Dear Cousin Penny,
We’ve been at this blog for around 6 months, so I thought it’d be a good time to go over some highlights. This article will contain numerous links to some of our best posts. Of course, a complete list can be found via the Posts tab.
For any new readers, I’ll quickly reiterate our premise. We’re cousins from a small Midwestern town. One summer, around age 10 or so, I think we played together every day for 80 straight days. Good times.
Our adult lives diverged but we kept in touch, often writing long emails to each other about life and happiness and money — which is essentially the genesis of this blog.
You got married young, you have 4 kids, and your husband went from teacher to chiropractor. Along the way you gathered a boat load of debt, but you have no regrets. Low income doesn’t seem to bug you.
As for me, I went from the farm to theology school to French language study in Paris. Much to my own surprise, I landed a high income career, married a woman with similar career goals, and had twin boys. High income agrees with me. Why wouldn’t it?
Our full origin stories can be found here:
- Penny’s Financial Origin Story: Debt Does Not Equal Regret
- Rich’s Financial Origin Story: From Farm Boy To Theology Student To High Income Professional
What’s a personal finance blog without goals? My goal is to reach a $1 Million net worth sometime during my 45th year of life. And after that I want to build a generational family legacy (um, in 3 easy steps!).
I admit, since starting this blog, the goal has become less important than the journey, the process … life. As I’ve thought about my philosophy of life, it’s become clear that it’s really not about the money. It’s about relationships, growth, and freedom — these are the keys to happiness, incidentally.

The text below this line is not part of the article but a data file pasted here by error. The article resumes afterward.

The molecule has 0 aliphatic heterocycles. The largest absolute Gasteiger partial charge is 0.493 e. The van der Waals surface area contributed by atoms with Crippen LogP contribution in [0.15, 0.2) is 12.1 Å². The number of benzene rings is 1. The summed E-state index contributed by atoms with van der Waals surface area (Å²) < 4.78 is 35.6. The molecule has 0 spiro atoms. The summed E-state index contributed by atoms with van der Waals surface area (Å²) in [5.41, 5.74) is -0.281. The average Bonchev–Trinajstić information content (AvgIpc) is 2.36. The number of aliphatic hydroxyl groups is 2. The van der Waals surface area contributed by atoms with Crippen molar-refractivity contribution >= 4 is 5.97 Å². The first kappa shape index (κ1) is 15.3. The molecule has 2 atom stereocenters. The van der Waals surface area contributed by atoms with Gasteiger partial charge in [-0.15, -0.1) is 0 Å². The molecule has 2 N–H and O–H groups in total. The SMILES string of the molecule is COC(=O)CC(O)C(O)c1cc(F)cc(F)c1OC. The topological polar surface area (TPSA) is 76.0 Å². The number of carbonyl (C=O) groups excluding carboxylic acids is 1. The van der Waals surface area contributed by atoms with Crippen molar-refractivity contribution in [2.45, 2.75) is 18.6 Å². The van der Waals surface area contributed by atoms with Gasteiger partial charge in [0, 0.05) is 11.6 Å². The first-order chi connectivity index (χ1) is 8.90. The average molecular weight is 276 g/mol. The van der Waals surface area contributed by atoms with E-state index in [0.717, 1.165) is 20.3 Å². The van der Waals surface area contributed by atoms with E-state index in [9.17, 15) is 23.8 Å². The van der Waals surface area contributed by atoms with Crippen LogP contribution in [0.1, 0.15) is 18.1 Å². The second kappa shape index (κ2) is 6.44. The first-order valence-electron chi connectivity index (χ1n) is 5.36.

I have also become keenly aware of how lucky I am. I don’t want to be a selfish materialistic hedonist; I want to be a generous squirrel. I never thought I’d write a parable about squirrels, but this is modern blogging. Animals can talk.
So, I hope I can meet my goal the right way. Since we started the blog, I’ve been able to keep pace.
So far so good!
But, again, I’m much more concerned about happiness than money.
Now to your goals, Penny. You have enough student loan debt ($173,000 at the start of the blog) to make Dave Ramsey drop a dadgum mess in his britches. You’d love to pay it off, and you’re making good progress. I’m not sure how much you have left right now, but I think you’ve already lopped off $20k of debt in a few short months.
I’m continually amazed at how frugal you are when I read your monthly money checks.
But, like me, you know money is not the key to happiness. You spend very little because you just don’t value things that need to be bought. Even with low income, you feel the need to give more than the need to get out of debt faster. In addition to giving, you’ve learned the art of receiving.
THE IMPORTANCE OF HAVING CONVERSATIONS ACROSS THE DIVIDE OF INCOME INEQUALITY
Penny, sometimes I think we agree on a whole bunch of topics and sometimes I think we couldn’t be more different. But what I really appreciate is that no matter the topic, we can have an honest conversation, even if there are points of disagreement.
I think there’s a dangerous and disturbing trend in the world toward the proliferation of opinions as societal weapons. Articles and social media posts that purport to offer solutions are actually vehicles for blame and segregation, meant to score points within one’s echo chamber of allies. That’s no way to learn anything useful.
The phenomenon of income inequality is an area of particular vitriol and misunderstanding lately. I’m seeing it everywhere in articles and books, and I’m fascinated by it because I feel like it was just a few years ago that I was in that small farming town with you. I don’t feel much different, but objectively I know I’m “rich.” And it’s hard to imagine that you are really “poor.”
I’m glad we can have these conversations. If we can’t communicate across the divide of income inequality, and we know and like each other, what hope is there for people who don’t know each other?
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